Not only would a progressive income tax hike end up taking more money directly from all taxpayers’ pockets, but it would also have negative economic effects on jobs growth, after-tax income adjusted for cost of living, and overall economic output.View Report
The state of New Mexico has taken steps to comply with the Janus v. AFSCME decision by stopping all union dues and fees until members sign new authorizations. Illinois should follow suit.
One school district in New Jersey has stopped deducting union dues and fees until it has new authorizations from employees to do so – a step in line with what the U.S. Supreme Court demanded of state and local government employers and government unions in Janus v. AFSCME. Illinois governments should follow suit.
At least 730 Cook County and 646 Chicago employees have been freed from paying forced union fees following the Janus v. AFSCME decision.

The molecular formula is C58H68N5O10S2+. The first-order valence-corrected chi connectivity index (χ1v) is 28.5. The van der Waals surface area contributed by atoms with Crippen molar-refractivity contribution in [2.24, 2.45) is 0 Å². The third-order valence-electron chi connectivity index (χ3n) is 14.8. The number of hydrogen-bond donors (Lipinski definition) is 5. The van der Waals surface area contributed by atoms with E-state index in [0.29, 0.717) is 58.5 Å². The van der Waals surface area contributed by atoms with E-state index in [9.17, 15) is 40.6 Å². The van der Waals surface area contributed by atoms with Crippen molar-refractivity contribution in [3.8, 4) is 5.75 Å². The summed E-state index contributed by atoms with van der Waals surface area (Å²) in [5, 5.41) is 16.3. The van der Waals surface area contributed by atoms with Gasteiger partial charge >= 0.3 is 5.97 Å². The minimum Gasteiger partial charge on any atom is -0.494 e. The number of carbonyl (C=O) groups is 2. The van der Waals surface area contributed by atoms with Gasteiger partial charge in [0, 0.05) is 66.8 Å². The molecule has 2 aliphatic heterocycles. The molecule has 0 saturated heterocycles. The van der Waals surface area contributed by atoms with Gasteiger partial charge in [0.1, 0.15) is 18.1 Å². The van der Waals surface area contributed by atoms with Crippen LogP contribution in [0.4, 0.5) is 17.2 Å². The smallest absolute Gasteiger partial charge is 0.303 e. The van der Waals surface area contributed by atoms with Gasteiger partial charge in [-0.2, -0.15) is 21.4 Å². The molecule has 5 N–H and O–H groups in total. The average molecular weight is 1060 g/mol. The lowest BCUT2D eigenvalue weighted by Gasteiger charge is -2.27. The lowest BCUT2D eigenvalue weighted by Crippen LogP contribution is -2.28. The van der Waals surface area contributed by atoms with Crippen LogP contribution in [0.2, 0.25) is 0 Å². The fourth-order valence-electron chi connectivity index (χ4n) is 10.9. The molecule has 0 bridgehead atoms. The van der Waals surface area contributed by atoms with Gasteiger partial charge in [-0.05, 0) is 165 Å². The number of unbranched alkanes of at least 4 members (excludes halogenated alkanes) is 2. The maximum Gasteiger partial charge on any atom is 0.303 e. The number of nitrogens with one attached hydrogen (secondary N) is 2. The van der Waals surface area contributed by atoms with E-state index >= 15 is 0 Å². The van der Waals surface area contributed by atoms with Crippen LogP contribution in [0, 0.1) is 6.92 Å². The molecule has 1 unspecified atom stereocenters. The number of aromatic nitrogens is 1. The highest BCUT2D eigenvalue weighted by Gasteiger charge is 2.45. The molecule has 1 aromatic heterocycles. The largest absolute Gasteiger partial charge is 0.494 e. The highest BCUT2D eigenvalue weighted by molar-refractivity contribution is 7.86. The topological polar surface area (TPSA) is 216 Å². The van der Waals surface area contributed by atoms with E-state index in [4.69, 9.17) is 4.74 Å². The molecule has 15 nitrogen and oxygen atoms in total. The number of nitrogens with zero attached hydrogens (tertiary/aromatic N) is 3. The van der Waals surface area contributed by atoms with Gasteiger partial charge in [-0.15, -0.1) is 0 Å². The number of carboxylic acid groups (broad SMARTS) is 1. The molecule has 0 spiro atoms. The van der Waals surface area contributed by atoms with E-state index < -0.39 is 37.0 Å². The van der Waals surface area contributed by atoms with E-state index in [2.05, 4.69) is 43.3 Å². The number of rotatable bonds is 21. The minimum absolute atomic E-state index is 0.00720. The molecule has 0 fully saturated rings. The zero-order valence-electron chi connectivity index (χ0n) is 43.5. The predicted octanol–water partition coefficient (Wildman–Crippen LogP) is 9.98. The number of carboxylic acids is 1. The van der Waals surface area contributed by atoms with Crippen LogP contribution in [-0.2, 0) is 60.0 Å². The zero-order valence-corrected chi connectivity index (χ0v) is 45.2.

The 2017 permanent income tax hike took $732 from the median Illinois household, roughly the same as the $737 that will be returned to state workers who were previously forced to pay “fair share” fees to government unions.
State workers previously paying “fair share” fees no longer have money deducted from their paychecks on behalf of a union.
A bill freeing government unions from representing nonmember workers has been filed multiple times in recent years. But rather than rally around it, government unions stand in the way.
The U.S. Supreme Court’s ruling in Janus v. AFSCME means state workers previously paying “fair share” fees will no longer see any money deducted from their paychecks on behalf of a union.
What Harris has in common with Janus is immense courage. Both show the power of a single individual, an Illinoisan, to change the course of the state and the nation.
The state will stop deducting agency fees from workers who have opted out of the union, effective immediately.
A recent U.S. Supreme Court decision marked a new era of freedom for public servants in 22 states, including Illinois. Here’s what public sector workers need to do to secure their newly restored rights.